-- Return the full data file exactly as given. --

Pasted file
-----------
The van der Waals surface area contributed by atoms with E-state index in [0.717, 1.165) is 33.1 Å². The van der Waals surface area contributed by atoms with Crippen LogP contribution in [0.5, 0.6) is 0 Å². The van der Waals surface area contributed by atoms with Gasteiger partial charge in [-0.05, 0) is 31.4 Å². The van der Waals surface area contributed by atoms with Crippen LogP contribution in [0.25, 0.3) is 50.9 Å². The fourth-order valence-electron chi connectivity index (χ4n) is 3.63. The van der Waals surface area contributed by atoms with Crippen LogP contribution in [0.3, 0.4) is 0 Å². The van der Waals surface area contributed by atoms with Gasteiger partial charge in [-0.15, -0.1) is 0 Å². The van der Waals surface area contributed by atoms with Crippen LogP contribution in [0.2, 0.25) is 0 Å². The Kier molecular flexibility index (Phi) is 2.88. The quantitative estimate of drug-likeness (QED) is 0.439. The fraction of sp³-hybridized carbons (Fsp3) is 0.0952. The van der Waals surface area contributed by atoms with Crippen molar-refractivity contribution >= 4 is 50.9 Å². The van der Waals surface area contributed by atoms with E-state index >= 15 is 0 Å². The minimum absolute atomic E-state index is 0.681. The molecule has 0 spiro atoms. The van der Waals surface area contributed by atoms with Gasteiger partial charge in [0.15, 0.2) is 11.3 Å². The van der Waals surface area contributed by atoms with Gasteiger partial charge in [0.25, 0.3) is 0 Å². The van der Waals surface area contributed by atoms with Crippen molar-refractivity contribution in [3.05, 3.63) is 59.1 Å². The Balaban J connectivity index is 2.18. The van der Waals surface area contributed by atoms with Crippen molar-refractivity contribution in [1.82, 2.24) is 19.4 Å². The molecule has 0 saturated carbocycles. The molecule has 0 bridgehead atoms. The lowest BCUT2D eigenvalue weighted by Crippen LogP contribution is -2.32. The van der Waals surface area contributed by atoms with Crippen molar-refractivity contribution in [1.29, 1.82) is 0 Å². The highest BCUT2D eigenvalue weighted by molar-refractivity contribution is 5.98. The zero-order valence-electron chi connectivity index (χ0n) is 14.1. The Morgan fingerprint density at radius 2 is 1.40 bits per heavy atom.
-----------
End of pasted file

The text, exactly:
The van der Waals surface area contributed by atoms with E-state index in [0.717, 1.165) is 33.1 Å². The van der Waals surface area contributed by atoms with Crippen LogP contribution in [0.5, 0.6) is 0 Å². The van der Waals surface area contributed by atoms with Gasteiger partial charge in [-0.05, 0) is 31.4 Å². The van der Waals surface area contributed by atoms with Crippen LogP contribution in [0.25, 0.3) is 50.9 Å². The fourth-order valence-electron chi connectivity index (χ4n) is 3.63. The van der Waals surface area contributed by atoms with Crippen LogP contribution in [0.3, 0.4) is 0 Å². The van der Waals surface area contributed by atoms with Gasteiger partial charge in [-0.15, -0.1) is 0 Å². The van der Waals surface area contributed by atoms with Crippen LogP contribution in [0.2, 0.25) is 0 Å². The Kier molecular flexibility index (Phi) is 2.88. The quantitative estimate of drug-likeness (QED) is 0.439. The fraction of sp³-hybridized carbons (Fsp3) is 0.0952. The van der Waals surface area contributed by atoms with Crippen molar-refractivity contribution >= 4 is 50.9 Å². The van der Waals surface area contributed by atoms with E-state index >= 15 is 0 Å². The minimum absolute atomic E-state index is 0.681. The molecule has 0 spiro atoms. The van der Waals surface area contributed by atoms with Gasteiger partial charge in [0.15, 0.2) is 11.3 Å². The van der Waals surface area contributed by atoms with Gasteiger partial charge in [0.25, 0.3) is 0 Å². The van der Waals surface area contributed by atoms with Crippen molar-refractivity contribution in [3.05, 3.63) is 59.1 Å². The Balaban J connectivity index is 2.18. The van der Waals surface area contributed by atoms with Crippen molar-refractivity contribution in [1.82, 2.24) is 19.4 Å². The molecule has 0 saturated carbocycles. The molecule has 0 bridgehead atoms. The lowest BCUT2D eigenvalue weighted by Crippen LogP contribution is -2.32. The van der Waals surface area contributed by atoms with Crippen molar-refractivity contribution in [1.29, 1.82) is 0 Å². The highest BCUT2D eigenvalue weighted by molar-refractivity contribution is 5.98. The zero-order valence-electron chi connectivity index (χ0n) is 14.1. The Morgan fingerprint density at radius 2 is 1.40 bits per heavy atom.